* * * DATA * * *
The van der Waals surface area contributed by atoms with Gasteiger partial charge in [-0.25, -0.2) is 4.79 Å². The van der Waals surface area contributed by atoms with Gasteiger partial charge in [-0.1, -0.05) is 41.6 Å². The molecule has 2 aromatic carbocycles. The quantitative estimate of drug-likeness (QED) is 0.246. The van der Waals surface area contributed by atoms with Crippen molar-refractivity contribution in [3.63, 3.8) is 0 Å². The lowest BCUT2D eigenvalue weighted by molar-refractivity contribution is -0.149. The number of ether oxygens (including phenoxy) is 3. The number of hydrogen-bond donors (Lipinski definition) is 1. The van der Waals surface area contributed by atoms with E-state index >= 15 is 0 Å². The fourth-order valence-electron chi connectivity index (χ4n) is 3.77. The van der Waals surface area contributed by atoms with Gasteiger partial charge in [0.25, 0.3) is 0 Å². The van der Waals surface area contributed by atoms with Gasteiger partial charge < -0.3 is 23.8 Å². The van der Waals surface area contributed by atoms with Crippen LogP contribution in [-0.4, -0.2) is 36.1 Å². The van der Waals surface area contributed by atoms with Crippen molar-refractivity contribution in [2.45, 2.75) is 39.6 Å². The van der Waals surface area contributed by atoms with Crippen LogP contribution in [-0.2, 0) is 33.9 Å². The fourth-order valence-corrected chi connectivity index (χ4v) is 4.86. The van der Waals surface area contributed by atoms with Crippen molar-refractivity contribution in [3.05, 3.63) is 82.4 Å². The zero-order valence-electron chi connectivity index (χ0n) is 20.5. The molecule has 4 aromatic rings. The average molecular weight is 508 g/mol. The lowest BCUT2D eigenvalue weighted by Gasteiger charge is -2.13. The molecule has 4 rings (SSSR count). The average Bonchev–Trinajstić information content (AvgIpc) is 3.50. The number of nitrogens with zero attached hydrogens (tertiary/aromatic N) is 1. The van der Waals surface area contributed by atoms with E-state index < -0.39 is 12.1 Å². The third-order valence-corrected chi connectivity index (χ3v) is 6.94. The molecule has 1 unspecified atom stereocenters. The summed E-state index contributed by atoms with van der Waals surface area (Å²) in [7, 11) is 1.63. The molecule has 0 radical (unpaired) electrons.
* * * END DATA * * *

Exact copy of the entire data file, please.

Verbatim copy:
The van der Waals surface area contributed by atoms with Gasteiger partial charge in [-0.25, -0.2) is 4.79 Å². The van der Waals surface area contributed by atoms with Gasteiger partial charge in [-0.1, -0.05) is 41.6 Å². The molecule has 2 aromatic carbocycles. The quantitative estimate of drug-likeness (QED) is 0.246. The van der Waals surface area contributed by atoms with Crippen molar-refractivity contribution in [3.63, 3.8) is 0 Å². The lowest BCUT2D eigenvalue weighted by molar-refractivity contribution is -0.149. The number of ether oxygens (including phenoxy) is 3. The number of hydrogen-bond donors (Lipinski definition) is 1. The van der Waals surface area contributed by atoms with E-state index >= 15 is 0 Å². The fourth-order valence-electron chi connectivity index (χ4n) is 3.77. The van der Waals surface area contributed by atoms with Gasteiger partial charge in [0.25, 0.3) is 0 Å². The van der Waals surface area contributed by atoms with Gasteiger partial charge < -0.3 is 23.8 Å². The van der Waals surface area contributed by atoms with Crippen LogP contribution in [-0.4, -0.2) is 36.1 Å². The van der Waals surface area contributed by atoms with Crippen molar-refractivity contribution in [2.45, 2.75) is 39.6 Å². The van der Waals surface area contributed by atoms with Crippen LogP contribution in [-0.2, 0) is 33.9 Å². The fourth-order valence-corrected chi connectivity index (χ4v) is 4.86. The van der Waals surface area contributed by atoms with Crippen molar-refractivity contribution in [3.05, 3.63) is 82.4 Å². The zero-order valence-electron chi connectivity index (χ0n) is 20.5. The molecule has 4 aromatic rings. The average molecular weight is 508 g/mol. The lowest BCUT2D eigenvalue weighted by Gasteiger charge is -2.13. The molecule has 4 rings (SSSR count). The average Bonchev–Trinajstić information content (AvgIpc) is 3.50. The number of nitrogens with zero attached hydrogens (tertiary/aromatic N) is 1. The van der Waals surface area contributed by atoms with E-state index < -0.39 is 12.1 Å². The third-order valence-corrected chi connectivity index (χ3v) is 6.94. The molecule has 1 unspecified atom stereocenters. The summed E-state index contributed by atoms with van der Waals surface area (Å²) in [7, 11) is 1.63. The molecule has 0 radical (unpaired) electrons.